Plus, saving during times of high inflation can pay off in a few unique ways. Whether it takes months or years, inflation will eventually go back down. Your dollar won’t go as far now as it will in the future — so the amount you put away now will probably go further in a few years.

Reduce your energy use wherever possible

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Back in August, one out of every six American households was already behind on their monthly utility payments. That number will likely grow during the winter as energy costs remain high and Americans try to keep the cold at bay.

You can’t turn off your heat entirely, but you can take steps to reduce your energy use in other ways and keep costs low. 

Rely on natural light whenever possible, and always make sure the lights are off when you leave the room. Replace old, energy-wasting light bulbs with more efficient lights. 

These smaller money-saving measures won’t entirely compensate for higher energy costs, but they definitely won’t hurt.

Reevaluate your paycheck deductions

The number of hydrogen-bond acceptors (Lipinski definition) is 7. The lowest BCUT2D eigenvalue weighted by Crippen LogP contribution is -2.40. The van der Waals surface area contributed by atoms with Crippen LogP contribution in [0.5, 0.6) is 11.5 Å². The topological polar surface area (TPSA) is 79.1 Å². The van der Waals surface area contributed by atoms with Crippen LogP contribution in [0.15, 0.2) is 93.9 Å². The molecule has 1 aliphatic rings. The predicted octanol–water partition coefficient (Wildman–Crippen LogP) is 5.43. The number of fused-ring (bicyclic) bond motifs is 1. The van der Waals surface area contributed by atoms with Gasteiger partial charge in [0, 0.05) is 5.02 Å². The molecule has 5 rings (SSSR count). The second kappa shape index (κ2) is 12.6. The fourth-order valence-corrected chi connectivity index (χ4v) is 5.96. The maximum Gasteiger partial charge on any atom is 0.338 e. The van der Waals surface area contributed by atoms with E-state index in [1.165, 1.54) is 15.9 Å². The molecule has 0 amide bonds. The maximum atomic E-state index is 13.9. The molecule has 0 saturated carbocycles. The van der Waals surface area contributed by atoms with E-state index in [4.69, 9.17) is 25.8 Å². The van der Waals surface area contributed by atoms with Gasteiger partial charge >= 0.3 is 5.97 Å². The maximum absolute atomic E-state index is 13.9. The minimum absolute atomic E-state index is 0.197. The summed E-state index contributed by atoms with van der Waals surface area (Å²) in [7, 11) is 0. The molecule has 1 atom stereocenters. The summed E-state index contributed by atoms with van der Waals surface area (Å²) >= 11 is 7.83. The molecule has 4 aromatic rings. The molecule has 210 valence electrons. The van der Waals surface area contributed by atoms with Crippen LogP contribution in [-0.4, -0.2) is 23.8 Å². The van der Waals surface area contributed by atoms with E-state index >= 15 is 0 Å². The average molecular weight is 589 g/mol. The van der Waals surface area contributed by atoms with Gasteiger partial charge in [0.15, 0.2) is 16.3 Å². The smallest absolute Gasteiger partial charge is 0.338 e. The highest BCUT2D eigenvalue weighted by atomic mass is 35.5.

Stephanie Frey/Adobe macro of deductions on a paycheck

Some automatic paycheck deductions, including contributions to your 401(k) account or HSA/FSA account, are pre-tax deductions, meaning they lower your taxable income. 

You might find upping your 401(k) contributions or switching to an insurance plan with an HSA saves you money on taxes at the end of the year.

Typically, you can only make changes to your health insurance or 401(k) contributions during an open enrollment period, which happens annually in the fall or whenever you switch employers or experience a major life event. 

Even if you can’t change any of your paycheck deductions right now, it could be worth meeting with a financial advisor who can explain your options. 

You can apply their advice during your next open enrollment period to help you save come tax time.

Make sure you’re investing wisely